June 25, 2014
IN RE KAREN A. BRADY-ZELL, Debtor.
KAREN A. BRADY-ZELL, Debtor, Appellee DANIELLE E. deBENEDICTIS, Creditor, Appellant,
APPEAL FROM THE BANKRUPTCY APPELLATE PANEL FOR THE FIRST CIRCUIT.
Danielle E. deBenedictis and deBenedictis, Miller & Blum, P.A. on brief for appellant.
Logan A. Weinkauf and Benner & Weinkauf, P.C. on brief for appellee.
Before Howard, Selya and Thompson, Circuit Judges.
SELYA, Circuit Judge
Faced with the grim prospect of a crumbling marriage, Karen A. Brady-Zell (the debtor) engaged Danielle E. deBenedictis (the attorney) to act as her counsel. The
debtor paid the attorney an up-front retainer of $25,000. After the representation ended, the attorney billed the debtor for additional fees and expenses of roughly $62,000. The debtor balked, and the attorney filed a state-court collection action.
The debtor then petitioned for bankruptcy protection, effectively staying the pending state-court action. See 11 U.S.C. § 362(a). She listed the balance due to the attorney among her scheduled debts. Left holding what appeared to be an empty bag (or nearly so), the attorney instituted an adversary proceeding in the bankruptcy court under, inter alia, 11 U.S.C. § 523(a)(2)(A). She asserted that the debt had been incurred through false and fraudulent representations and under false pretenses and was, therefore, nondischargeable.
Following a bench trial, the bankruptcy court wrote a thoughtful rescript in which it concluded that the attorney had not carried her burden of proving either false pretenses or a false representation and proceeded to dismiss the adversary proceeding.
See deBenedictis v. Brady-Zell (In re Brady-Zell), No. 10-1119, 2013 WL 1342479, at *8-9 (Bankr. D. Mass. Apr. 2, 2013). On an intermediate appeal, the Bankruptcy Appellate Panel (BAP) upheld the bankruptcy court's ukase. It, too, offered a closely reasoned explanation of its ruling. See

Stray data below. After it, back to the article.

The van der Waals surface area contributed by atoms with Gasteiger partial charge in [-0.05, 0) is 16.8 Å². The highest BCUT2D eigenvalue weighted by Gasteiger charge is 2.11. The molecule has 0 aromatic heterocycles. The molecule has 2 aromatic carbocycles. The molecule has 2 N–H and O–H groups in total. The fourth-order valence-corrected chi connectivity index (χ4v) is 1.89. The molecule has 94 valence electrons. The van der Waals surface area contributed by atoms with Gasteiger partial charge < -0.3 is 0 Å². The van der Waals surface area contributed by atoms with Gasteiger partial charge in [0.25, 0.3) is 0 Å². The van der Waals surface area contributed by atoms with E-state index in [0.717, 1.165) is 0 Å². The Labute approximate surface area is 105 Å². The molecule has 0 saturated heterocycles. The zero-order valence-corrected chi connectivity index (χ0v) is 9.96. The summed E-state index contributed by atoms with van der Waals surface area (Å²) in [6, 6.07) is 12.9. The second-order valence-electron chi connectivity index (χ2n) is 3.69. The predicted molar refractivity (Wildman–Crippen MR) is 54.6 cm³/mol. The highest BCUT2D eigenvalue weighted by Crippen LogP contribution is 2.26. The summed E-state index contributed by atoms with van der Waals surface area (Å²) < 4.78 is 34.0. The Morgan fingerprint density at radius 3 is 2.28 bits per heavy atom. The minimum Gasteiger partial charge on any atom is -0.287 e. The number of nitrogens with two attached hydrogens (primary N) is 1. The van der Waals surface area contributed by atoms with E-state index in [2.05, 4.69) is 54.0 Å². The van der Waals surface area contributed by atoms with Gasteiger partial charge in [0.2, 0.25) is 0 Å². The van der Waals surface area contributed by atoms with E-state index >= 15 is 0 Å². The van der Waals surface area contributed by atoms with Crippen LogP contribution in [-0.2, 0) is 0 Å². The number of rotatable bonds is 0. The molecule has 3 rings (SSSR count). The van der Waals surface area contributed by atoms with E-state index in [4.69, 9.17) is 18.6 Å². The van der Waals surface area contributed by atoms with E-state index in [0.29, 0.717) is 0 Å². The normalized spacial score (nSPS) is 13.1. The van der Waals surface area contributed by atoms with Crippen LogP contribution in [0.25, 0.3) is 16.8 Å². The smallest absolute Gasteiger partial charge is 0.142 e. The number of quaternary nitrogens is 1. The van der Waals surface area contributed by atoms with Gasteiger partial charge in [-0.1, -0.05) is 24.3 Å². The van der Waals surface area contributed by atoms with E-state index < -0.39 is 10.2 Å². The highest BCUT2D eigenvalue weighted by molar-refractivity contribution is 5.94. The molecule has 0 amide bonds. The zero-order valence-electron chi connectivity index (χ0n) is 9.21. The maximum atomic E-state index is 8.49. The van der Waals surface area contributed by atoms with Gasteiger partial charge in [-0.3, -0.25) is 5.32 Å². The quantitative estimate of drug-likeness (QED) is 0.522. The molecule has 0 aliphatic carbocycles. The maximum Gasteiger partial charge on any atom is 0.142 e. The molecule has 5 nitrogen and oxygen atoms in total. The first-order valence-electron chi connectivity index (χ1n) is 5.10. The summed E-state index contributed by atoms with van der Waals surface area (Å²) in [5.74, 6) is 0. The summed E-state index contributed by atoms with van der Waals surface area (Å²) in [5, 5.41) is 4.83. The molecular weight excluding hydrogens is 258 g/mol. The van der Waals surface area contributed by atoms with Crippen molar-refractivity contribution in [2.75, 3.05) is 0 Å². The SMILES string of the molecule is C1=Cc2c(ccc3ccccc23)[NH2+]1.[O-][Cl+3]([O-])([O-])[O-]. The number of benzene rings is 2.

deBenedictis v. Brady-Zell (In re Brady-Zell), 500 B.R. 295, 301-05 (B.A.P. 1st Cir. 2013).
Unwilling to take " no" for an answer, the attorney appealed the BAP's decision. After careful consideration, we affirm.
We need not tarry. Having scrutinized the papers in the case and surveyed the applicable law, we discern no principled basis for disturbing the findings and conclusions of the lower courts. With this in mind, we can be brief; after all, we have explained before that when lower courts have supportably found the facts, applied the appropriate legal standards, articulated their reasoning clearly, and reached a correct result, a reviewing court ought not to write at length merely to hear its own words resonate. See, e.g., Vargas-Ruiz v. Golden Arch Dev., Inc., 368 F.3d 1, 2 (1st Cir. 2004); Lawton v. State Mut. Life Assur. Co., 101 F.3d 218, 220 (1st Cir. 1996); Ayala v. Union de Tronquistas, Local 901, 74 F.3d 344, 345 (1st Cir. 1996); Holders Capital Corp. v. Cal. Union Ins. Co. (In re San Juan Dupont Plaza Hotel Fire Litig.), 989 F.2d 36, 38 (1st Cir. 1993). Accordingly, we affirm the judgment for substantially the reasons previously elucidated by the bankruptcy court and the BAP, pausing only to add a few embellishments.
First: The attorney's principal claim is that, at the start of the lawyer-client relationship, the debtor falsely promised to pay her fees. In other words, she alleges that the debtor made a commitment to pay whatever fees thereafter might accrue without the slightest intention of honoring that commitment.
To prove that the debt is nondischargeable under 11 U.S.C. § 523(a)(2)(A), the attorney qua creditor had to complete a six-step march. This march required her to show that the debtor (i) made a knowingly false representation, (ii) intending to deceive the creditor, and (iii) to induce the creditor to rely upon the false promise; with the result that (iv) the creditor relied upon the false promise, and (v) justifiably so, so that (vi) damage resulted. See McCrory v. Spigel (In re Spigel), 260 F.3d 27, 32 (1st Cir. 2001); Palmacci v. Umpierrez,